Bigger is better.
Unless you’re buying a Thanksgiving turkey during the second peak of a pandemic. In that case, a small-to-mid-sized turkey will most probably suffice.
Experts – including director of the National Institute of Allergy and Infectious Diseases Anthony Fauci – are urging people to keep their circles small this Thanksgiving. Many suggest gathering only with those already in your home circle.
“The smaller the space and the more people in the space, the more likely it is you’ll catch something,” said Henry Raymond, DrPH, an associate professor of biostatistics and epidemiology at Rutgers University, as well as the associate director for public health at the university’s Center for COVID-19 Response and Pandemic Preparedness.
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Which, in terms of food shopping, means smaller turkeys are much more popular this year. Those 20-plus pound turkeys made for feeding a hoard of relatives and family friends will likely be passed over for more manageable turkeys ranging from 10- to 14-pounds.
This year, fewer people (26%) are planning large gatherings as opposed to previous years (30%), according to a survey by turkey company Butterball. The same survey found that 31% of people are planning to celebrate Thanksgiving with immediate family, up from 21% typically.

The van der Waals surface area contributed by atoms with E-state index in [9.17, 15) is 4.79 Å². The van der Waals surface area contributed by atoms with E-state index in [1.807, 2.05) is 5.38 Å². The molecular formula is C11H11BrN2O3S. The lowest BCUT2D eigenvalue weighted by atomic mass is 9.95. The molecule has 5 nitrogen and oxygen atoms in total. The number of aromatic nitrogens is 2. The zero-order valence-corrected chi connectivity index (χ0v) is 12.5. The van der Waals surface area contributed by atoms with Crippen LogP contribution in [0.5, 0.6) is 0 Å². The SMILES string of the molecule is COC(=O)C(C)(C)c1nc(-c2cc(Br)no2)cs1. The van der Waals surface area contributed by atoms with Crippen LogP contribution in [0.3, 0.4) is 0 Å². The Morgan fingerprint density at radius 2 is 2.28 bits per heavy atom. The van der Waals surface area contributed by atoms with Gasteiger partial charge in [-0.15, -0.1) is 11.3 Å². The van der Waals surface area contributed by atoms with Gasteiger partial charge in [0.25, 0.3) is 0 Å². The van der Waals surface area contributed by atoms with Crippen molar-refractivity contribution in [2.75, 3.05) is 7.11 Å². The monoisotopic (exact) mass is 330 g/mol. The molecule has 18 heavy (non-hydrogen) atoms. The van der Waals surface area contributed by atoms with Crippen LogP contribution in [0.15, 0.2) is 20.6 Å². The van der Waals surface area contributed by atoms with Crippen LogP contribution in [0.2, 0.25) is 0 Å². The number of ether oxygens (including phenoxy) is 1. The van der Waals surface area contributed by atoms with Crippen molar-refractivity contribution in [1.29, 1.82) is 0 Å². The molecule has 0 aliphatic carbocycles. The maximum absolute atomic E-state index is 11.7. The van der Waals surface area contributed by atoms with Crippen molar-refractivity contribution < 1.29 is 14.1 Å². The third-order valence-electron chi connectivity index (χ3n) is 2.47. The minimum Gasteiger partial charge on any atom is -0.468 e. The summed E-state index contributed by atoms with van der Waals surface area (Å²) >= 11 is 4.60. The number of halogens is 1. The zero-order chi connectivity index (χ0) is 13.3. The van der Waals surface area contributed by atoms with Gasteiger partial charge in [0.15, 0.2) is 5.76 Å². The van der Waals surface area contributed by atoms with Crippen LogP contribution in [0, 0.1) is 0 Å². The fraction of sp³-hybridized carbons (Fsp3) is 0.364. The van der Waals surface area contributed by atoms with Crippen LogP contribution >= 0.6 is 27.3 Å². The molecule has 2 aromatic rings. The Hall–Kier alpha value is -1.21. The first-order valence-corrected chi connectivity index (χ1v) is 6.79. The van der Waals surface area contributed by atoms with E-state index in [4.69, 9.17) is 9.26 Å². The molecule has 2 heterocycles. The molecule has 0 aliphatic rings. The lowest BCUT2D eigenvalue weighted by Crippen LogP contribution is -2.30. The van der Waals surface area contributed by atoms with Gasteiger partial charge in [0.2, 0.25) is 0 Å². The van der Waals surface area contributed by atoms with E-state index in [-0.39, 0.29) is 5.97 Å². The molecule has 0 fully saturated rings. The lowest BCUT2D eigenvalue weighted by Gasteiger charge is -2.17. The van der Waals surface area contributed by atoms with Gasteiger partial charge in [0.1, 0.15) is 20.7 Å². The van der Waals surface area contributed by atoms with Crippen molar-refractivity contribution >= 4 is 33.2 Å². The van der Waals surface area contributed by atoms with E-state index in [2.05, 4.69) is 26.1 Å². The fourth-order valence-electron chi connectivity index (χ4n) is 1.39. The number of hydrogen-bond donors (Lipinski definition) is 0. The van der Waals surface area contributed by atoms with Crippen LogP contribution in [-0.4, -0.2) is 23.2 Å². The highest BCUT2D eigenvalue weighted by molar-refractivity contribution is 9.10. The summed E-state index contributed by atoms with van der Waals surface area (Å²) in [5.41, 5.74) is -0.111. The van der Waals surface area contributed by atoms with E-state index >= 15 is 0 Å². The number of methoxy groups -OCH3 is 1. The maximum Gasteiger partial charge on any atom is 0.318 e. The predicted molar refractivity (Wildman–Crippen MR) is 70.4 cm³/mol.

Ben Del Coro, vice president of Fossil Farms in Boonton, NJ, said their most popular size turkeys this year is no different from previous years, ranging between 10 and 16 pounds. However, compared to previous years, fewer birds weighing more than 22 pounds are being sold, he said. Fossil Farms is also seeing higher demand for bone-in turkey breast.
“We shifted our production in April,” Del Coro said. “We made sure many of our turkeys would be smaller this year.”
A smart move.
Big chain stores are also adjusting for small Thanksgiving dinners. Walmart announced it has increased its selection of bone-in and boneless turkey breasts by 20% to 30% across the country.
Even the U.S. Department of Agriculture put out a guide for an intimate Thanksgiving. It suggested buying bone-in turkey breasts, turkey hens which only grow to about 8 to 16 pounds, and the usually smaller organic turkeys raised without antibiotics or steroids to boost growth.
Bob Campbell, manager of Flatbrook Farm in Sandyston, NJ, said they received frequent calls from customers asking for smaller birds this season.
“They just didn’t have the number of guests to need a 20-pound bird,” said Campbell.
Flatbrook Farm only processes about 75 turkeys a year and has managed to sell out its fresh birds, even the 25-pound ones. But, Campbell said, the diminutive ones went first.
Abma’s Farm in Wyckoff, NJ, changed their inventory this year to adjust for a lack of interest in larger birds. Normally, the farm sells turkeys that weigh more than 35 pounds. This year, reported Valerie Abma, the marketing and advertising manager, its largest turkey weighed in at 25 pounds.
The most popular size turkey at Abma’s currently ranges from 10 to 11 pounds.
“We recommend 1 to 1.5 pounds per-person – 1.5 accounts for leftovers,” said Abma. “So those ranges (10 to 11 pounds) make sense for gatherings of 10 people or less.”
Rebecca King is a food writer for NorthJersey.com. For more on where to dine and drink, please subscribe today and sign up for our North Jersey Eats newsletter.